In a settlement announced on Tuesday, the U.S. Justice Department charged that "Bovis intentionally and fraudulently billed clients, from at least 1999 to 2009, for hours that were not worked by labor foremen from Local 79 Mason Tenders District Council of Greater New York."

      A Bovis executive told a judge: "From at least 1999 to 2009, I agreed with others at Bovis to continue the existing practice for laborers at Local 79."

      The company will pay a fine and submit to monitoring. Two executives may face jail terms. But these statements beg an obvious question: What motive would Bovis have for overpaying union workers? Because it was the victim of a labor racket that's been going on in New York for decades and will continue to go on is the obvious answer nowhere alluded to in Justice's lengthy statement.

      About one thing Lend Lease and Justice agree: The illicit practices didn't begin when Lend Lease arrived. They were already entrenched during a period when Justice itself was in control of the Mason Tenders union.

      Justice took over the Mason Tenders in 1995, installing a court-appointed monitor for an initial period of four years, impelled by the testimony of Salvatore "Sammy the Bull" Gravano, the Gambino family underboss who turned on boss John Gotti. Gravano testified that the union, representing unskilled workers, was a mob favorite because the goombahs didn't need special skill or training certifications to qualify for no-show jobs.

      Under trustee Michael Chertoff, the government did much to clean up the city's most mobbed-up union. It halted the looting of the union's pension and benefit funds by another crime family, the Genoveses, under Vincent "the Chin" Gigante, also known as the "Oddfather" for his habit of walking on Sullivan Street in his bathrobe talking to himself (a stratagem to avoid prosecution by feigning incompetence, many presumed).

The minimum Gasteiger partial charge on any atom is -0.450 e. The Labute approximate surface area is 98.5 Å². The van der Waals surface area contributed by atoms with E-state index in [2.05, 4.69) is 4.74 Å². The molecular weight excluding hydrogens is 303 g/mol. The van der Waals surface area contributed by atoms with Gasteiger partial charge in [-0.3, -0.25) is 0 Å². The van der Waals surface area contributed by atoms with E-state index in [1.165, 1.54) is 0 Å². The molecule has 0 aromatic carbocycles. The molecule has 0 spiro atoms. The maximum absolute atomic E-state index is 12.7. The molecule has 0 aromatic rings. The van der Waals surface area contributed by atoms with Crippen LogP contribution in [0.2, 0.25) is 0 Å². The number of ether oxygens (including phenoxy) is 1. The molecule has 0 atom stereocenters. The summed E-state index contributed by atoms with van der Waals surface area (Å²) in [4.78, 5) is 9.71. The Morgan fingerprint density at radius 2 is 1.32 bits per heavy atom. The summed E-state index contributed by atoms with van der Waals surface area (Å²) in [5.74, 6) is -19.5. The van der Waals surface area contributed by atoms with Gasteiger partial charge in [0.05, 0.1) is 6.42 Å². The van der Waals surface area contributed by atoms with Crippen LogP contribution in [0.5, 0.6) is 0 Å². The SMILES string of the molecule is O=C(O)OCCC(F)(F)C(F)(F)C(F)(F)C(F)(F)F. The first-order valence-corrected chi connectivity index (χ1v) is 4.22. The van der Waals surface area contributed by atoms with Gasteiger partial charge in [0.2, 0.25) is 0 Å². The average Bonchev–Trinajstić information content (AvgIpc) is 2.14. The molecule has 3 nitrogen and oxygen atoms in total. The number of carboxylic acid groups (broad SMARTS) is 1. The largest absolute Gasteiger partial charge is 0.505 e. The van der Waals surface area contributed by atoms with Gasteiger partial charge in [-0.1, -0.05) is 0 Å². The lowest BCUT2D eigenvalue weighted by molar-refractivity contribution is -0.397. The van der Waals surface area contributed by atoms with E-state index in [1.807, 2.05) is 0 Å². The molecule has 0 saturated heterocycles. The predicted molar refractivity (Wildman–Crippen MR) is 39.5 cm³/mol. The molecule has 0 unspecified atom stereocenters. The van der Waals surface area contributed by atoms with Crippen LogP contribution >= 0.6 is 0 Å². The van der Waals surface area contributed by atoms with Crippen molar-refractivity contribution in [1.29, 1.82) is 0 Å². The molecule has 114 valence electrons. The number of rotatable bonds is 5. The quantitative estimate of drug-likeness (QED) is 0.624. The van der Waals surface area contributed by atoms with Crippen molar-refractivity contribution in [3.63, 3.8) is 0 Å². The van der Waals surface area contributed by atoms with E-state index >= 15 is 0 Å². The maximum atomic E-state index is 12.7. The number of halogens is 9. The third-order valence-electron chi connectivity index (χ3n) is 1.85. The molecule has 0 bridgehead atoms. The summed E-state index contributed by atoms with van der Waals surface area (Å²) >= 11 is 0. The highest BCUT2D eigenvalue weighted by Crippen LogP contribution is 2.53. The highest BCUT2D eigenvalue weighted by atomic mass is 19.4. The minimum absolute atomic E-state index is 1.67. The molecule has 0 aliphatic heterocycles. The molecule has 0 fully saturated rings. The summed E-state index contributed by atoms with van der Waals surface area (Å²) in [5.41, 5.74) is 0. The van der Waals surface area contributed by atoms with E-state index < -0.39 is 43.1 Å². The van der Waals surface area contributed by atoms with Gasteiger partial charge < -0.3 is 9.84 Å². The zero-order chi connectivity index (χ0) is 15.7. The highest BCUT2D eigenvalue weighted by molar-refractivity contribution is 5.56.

What Justice apparently didn't clean up, however, was the practice of extorting no-show payments from builders. In the last year of its trusteeship, the union was raided by the Manhattan district attorney in an attempted crackdown on such scams.

      Graft cultures are hardy for a reason. As much as some arms of government may seek diligently to root them out, others are mobilized to protect them. If you have any doubt, just read former Brooklyn D.A. Burton Turkus's account of the Roosevelt administration's bizarre manipulations to stall New York state's execution of labor racketeer and Murder Inc. chief Louis "Lepke" Buchalter, which the late Turkus attributed to Lepke's connection to labor leaders who were connected to FDR. Of recent vintage is the mystery of Arthur Coia, head of the Laborers' International Union and friend of Bill Clinton, whose pending RICO indictment in 1995 was abruptly dropped, even as one of his constituent unions, the Mason Tenders, was seized by the government.

      Lend Lease has now been paraded for the press, but prosecutors acknowledge that the practices are widespread and continuing. Companies will continue to pay up. The Mason Tenders will remain an important stop for politicians running in the city and state. For all the fulmination, the illegal payments to several dozen union foremen amounted to $19 million over 10 years—a sum to be weighed against tens of thousands of votes represented by building-trades members and their families.

      Ironically, as nonunion builders encroach and compete more successfully in the city, those builders bound by union contracts will be even more pressured to pay union bribes to allow cheaper nonunion workers on site—what this scandal fundamentally was all about.

      Continued in artiicle

      Bob Jensen's Fraud Updates ---
      http://www.trinity.edu/rjensen/FraudUpdates.htm